The annual party honoring patrons of Historic Macon Foundation on Jan. 26 set a record for attendance, according to the staff and volunteers who decorated the Alexander IV Grammar School building with old class photographs for the evening.
Ethiel Garlington, executive director of Historic Macon, said there were more young patrons in attendance than usual and that a number of alumni came to see the condition of the school since it closed earlier in this decade. Wimberly Dennis Treadwell, Carl Discher and Hazel Wallace Hamilton toured their old classrooms with Marilee Kinard Rivers and her husband, Mickey, from a slightly earlier generation.
In 2015, Historic Macon placed the school on its list of “Fading Five” in town, vulnerable buildings that are integral components of the neighborhoods where they stand, and critical to the preservation of those neighborhoods.
The Ingleside neighborhood is now listed on the National Register as a historic district. Losing a structure that contributed to the personality of the area and to its residents’ history would leave a significant void in maintaining the integrity of Ingleside’s boundaries. Following town hall meetings with area homeowners, and determining that the highest and best use of the property would be as a senior living facility, Dover Development from Knoxville, Tennessee, was awarded the project.
Fueled by the excitement of renewed purpose for Alexander IV, patrons danced to the music of the Grapevine Band and enjoyed the cocktail buffet catered by Two’s Company from Thomaston. Although this is the first patrons’ party held on the site of an unfinished HMF project, the irony of the event being held in a former elementary school, which several in the crowd had attended, elicited more than a few chuckles.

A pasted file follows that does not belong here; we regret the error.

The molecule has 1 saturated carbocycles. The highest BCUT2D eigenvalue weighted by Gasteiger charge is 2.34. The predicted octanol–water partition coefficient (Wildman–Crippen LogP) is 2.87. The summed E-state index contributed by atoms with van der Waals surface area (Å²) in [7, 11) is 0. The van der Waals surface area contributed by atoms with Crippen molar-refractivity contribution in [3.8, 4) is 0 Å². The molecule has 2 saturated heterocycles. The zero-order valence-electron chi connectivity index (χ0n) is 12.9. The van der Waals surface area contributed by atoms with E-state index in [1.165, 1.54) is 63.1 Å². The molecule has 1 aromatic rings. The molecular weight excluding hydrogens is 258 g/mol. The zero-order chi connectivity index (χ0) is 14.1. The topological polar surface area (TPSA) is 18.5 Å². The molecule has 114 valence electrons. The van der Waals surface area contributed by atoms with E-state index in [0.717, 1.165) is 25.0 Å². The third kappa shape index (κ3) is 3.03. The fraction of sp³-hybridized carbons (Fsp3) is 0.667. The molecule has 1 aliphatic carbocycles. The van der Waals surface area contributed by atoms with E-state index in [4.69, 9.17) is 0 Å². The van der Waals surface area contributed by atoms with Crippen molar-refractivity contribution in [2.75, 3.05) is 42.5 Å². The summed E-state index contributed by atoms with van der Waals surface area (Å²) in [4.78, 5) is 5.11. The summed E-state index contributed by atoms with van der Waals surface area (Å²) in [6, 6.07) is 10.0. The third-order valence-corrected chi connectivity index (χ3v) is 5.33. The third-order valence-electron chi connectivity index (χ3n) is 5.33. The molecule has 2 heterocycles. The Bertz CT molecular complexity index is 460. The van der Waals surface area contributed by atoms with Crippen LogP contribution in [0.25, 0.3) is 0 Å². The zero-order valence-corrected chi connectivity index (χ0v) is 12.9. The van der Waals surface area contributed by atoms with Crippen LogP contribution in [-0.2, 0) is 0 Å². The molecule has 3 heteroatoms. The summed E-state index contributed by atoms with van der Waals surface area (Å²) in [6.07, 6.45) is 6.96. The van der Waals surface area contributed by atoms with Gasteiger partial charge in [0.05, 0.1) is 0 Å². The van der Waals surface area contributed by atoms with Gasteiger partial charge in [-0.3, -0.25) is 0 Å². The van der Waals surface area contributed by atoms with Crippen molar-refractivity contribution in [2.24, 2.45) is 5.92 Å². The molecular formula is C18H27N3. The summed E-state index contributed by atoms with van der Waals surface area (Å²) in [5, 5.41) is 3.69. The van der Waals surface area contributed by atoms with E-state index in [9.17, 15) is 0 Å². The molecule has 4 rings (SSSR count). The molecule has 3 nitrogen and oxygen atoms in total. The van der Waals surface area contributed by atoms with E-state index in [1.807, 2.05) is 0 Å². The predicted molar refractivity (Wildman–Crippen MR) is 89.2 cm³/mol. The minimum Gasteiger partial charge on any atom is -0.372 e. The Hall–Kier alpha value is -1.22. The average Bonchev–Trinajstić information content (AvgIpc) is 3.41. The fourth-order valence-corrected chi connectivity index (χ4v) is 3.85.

21 YEARS OF ‘ALL THAT JAZZ’
The City Auditorium was once again the scene for the Tubman Museum’s “All That Jazz,” the popular annual fundraiser that brings the best in jazz, rhythm and soulful blues to Macon for an outstanding night of fast-paced entertainment and fun. The events committee re-created the jazz bar ambiance with the theme of black, silver and red, reflected in the crystal centerpieces on each table.
The party kicked off at 7 p.m. Jan. 28 with a bountiful buffet of delectable hors d’oeuvres and wine, followed by an array of bite-sized pastries and coffee. Before the last bite, guest artist Avery Sunshine was at the keyboard crooning some of her own songs in a buttery voice that combines a little of the best of gospel, soul and jazz. A consummate entertainer, Sunshine’s banter between tracks was spontaneous and humorous, poking a little fun at herself and at the crowd, which she held in the palm of her hand.
The headliner for the evening was After 7, an R&B group that last year recorded its first album in 20 years, reviving the platinum success they enjoyed in the 1990s when “Ready or Not” and “Nights Like This” were on the Billboard charts. Their choreographed routine was reminiscent of an earlier idolized group, the Platters, and their outfits a nod to the 1960s, when sharkskin suits were a requisite accessory for the R&B persona. The easy listening, jazz-infused music, a romantic departure for the evening, had the dance floor full of swaying couples in ball gowns and tuxes.
Elaine Lucas, Macon-Bibb County commissioner, and her husband, state Rep. David Lucas, joined Darrie Schlesinger and husband Larry Schlesinger, also a Macon-Bibb County commissioner, and others, at one table for the festivities while Karla and Tim Andrews were surrounded by friends, including Canaan Marshall, at their table.
At the conclusion of the evening’s program, guests who had purchased tables for the event were invited to savor the afterglow of the successful evening at a late-night party hosted by AJ the DJ, who entertained until midnight with his special light show and recorded music.
DANCING AT THE SPORTS HALL OF FAME
On Jan. 27, Paula East invited some of her students and the public to the Georgia Sports Hall of Fame for a $10 refresher course in Latin dancing and in swing with help from fellow instructor Diane Kent. DJ Chester Gibbs and Kent kept the most reticent dancers on the floor with line dancing while East introduced the more adventuresome dancers to dance patterns, blending Latin and swing to make even the rank amateur look like a pro.
East promotes dancing as one of the most energetic forms of exercise and, in addition to her regular classes, will schedule more dances at the sports hall — watch for future opportunities in The Telegraph’s Out & About. With the number of concerts in Macon featuring great dance bands, there is no excuse for being unprepared the next time the opportunity presents itself for you to show off your moves on the dance floor.